Are you ready for LOLER?

30 October 2016

The Lifting Operations and Lifting Equipment Regulations 1998 (LOLER) is the main piece of legislation covering all types of workplace lifting equipment and inspections of access platforms need to be carried out every six months.

Falls from height are still the most common cause of workplace accidents and injuries so the law is clear about the safe use of lifting equipment, including powered access platforms. LOLER sets out the legal requirements of employers and self –employed people who are responsible for providing lifting equipment at work.

Without a valid LOLER certificate, it is not safe to use your machine which is why Promax Access Ltd offers free service to their customers to remind them when their next inspection is due. Simply input the date of your next inspection on the form on our website and we will get in touch in plenty of time to remind you when it is due.

All makes and models of access equipment are covered by LOLER, including the platform itself and the mechanisms used to stabilize and support it.

The aims of LOLER

Inspect the equipment. All machines should be serviced and maintained at regular intervals and properly inspected before every job.  A thorough inspection of the powered access platform and any accessories such as personal safety equipment should be carried out before it is used for the first time on any job and it should have a thorough examination carried out by a competent person every six months, if it is used to lift people.

Make sure the access equipment is strong and stable enough. Choosing the right type of access equipment for a specific job should always be a primary decisions. It should be positioned to ensure the maximum safety of people working both at height and at ground level.

Never overload access platforms. Every machine has a safe working load that it can lift without causing instability or increasing the risk of falls. This should be marked on the machine and should include the maximum weight of people and equipment and the number of people the access platform can safely lift.

Plan every job carefully. According to the Health and Safety Executive (HSE) all jobs involving lifting equipment should be:

– properly planned by a competent person
– appropriately supervised
– carried out in a safe manner

All jobs at height need a risk assessment which continue throughout the course of the job to identify hazards and enable you to plan an prevent them. It should be supervised by someone experienced and competent.

Complying with LOLER means businesses are meeting their legal requirements and getting the full benefits of professional lifting equipment. Go to and let us help you to comply with the law for safe and effective elevated working.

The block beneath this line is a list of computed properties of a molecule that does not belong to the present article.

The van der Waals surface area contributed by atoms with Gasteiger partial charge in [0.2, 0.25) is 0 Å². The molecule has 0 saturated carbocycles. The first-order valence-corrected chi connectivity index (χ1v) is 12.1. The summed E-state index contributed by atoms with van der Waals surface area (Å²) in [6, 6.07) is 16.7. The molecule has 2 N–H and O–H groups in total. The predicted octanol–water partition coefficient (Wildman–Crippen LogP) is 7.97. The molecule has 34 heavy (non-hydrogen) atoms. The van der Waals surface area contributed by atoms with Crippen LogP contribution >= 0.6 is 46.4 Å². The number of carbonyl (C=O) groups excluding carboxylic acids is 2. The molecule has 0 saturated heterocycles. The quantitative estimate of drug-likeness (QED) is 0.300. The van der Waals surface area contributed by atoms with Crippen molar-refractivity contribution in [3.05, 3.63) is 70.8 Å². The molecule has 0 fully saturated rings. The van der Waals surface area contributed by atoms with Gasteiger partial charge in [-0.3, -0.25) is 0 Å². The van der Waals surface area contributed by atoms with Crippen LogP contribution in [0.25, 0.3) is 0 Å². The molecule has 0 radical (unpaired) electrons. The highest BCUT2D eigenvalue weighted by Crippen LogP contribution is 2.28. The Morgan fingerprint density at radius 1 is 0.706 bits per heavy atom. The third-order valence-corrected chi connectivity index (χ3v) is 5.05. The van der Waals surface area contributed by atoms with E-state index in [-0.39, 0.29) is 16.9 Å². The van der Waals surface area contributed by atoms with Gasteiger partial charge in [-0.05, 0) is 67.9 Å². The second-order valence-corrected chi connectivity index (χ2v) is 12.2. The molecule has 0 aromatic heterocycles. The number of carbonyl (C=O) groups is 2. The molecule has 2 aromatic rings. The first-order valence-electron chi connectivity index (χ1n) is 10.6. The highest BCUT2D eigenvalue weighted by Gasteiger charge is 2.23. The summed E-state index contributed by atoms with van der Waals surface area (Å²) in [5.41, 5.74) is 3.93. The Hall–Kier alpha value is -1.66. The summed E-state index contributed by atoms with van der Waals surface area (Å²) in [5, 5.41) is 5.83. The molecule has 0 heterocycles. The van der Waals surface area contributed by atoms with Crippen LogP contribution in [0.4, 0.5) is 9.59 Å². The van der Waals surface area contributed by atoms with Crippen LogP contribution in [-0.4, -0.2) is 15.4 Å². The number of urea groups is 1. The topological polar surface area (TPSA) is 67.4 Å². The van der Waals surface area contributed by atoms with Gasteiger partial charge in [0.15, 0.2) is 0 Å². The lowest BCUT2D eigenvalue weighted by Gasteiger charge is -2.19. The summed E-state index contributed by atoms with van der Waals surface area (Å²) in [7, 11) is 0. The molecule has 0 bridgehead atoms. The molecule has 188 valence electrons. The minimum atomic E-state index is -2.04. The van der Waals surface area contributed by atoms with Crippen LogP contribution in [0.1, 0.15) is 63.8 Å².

For most industries that work at height, winter is the season when the schedule becomes less hectic due to shorter working days and unpredictable weather conditions.

However, powered access platforms are designed to cope with extreme work environments, indoors and outdoors and are the safest way to keep working and making money during winter months, provided your machine is kept in prime working order.

Choosing the right access equipment for a specific job can overcome most issues when supported with a detailed and ongoing risk assessment of existing and potential hazards. Here are a few other things to consider to be winter ready:


A strong foundation is essential on slippery or sloping ground and outriggers or stabilizer legs on powered access platforms can provide this even on steep gradients. Warning lights on the machine controls indicate when the access equipment is in a stable position and some lifts may require spreader plates under the legs to prevent subsidence.

Daily checks

Supervisors and operatives should carry out a thorough check of the powered access platform before the start of any job. These checks look for visible signs of wear and tear and flag up and immediate problems with the mechanical parts or safety controls. All operatives should be trained to spot potential dangers and know where to report them if necessary.

Before the start of every job the following checks should be made:

  • Inspect component parts of the work platform, extending structures and stabilizing equipment
  • Look for signs of dirt or damage on the machine
  • Ensure controls are operational at ground level and on platform workstations
  • Check all emergency systems and safety devices
  • Check brake functions, tyre pressures, hydraulic systems and lights
  • Examine fluid levels including engine oil, water and lubricant
  • Long term care


Under UK, law powered access platforms must be fully serviced and inspected by a qualified mechanic, every six months if they are lifting people and equipment. This is a full and thorough inspection of all machine parts and working apparatus and is recorded for both legal compliance and as a record for resale.

A full service will encompass all the daily checks plus a more detailed analysis of components and performance including:

  • Lifting, lowering, rotating and extending equipment
  • Safety systems and controls
  • All parts of the work platform/basket
  • Screws, nuts and bolts, bearings, hydraulics, electrics, ropes and chains
  • Power supplies
  • Hydraulics and electrics
  • Brakes, steering and stablisers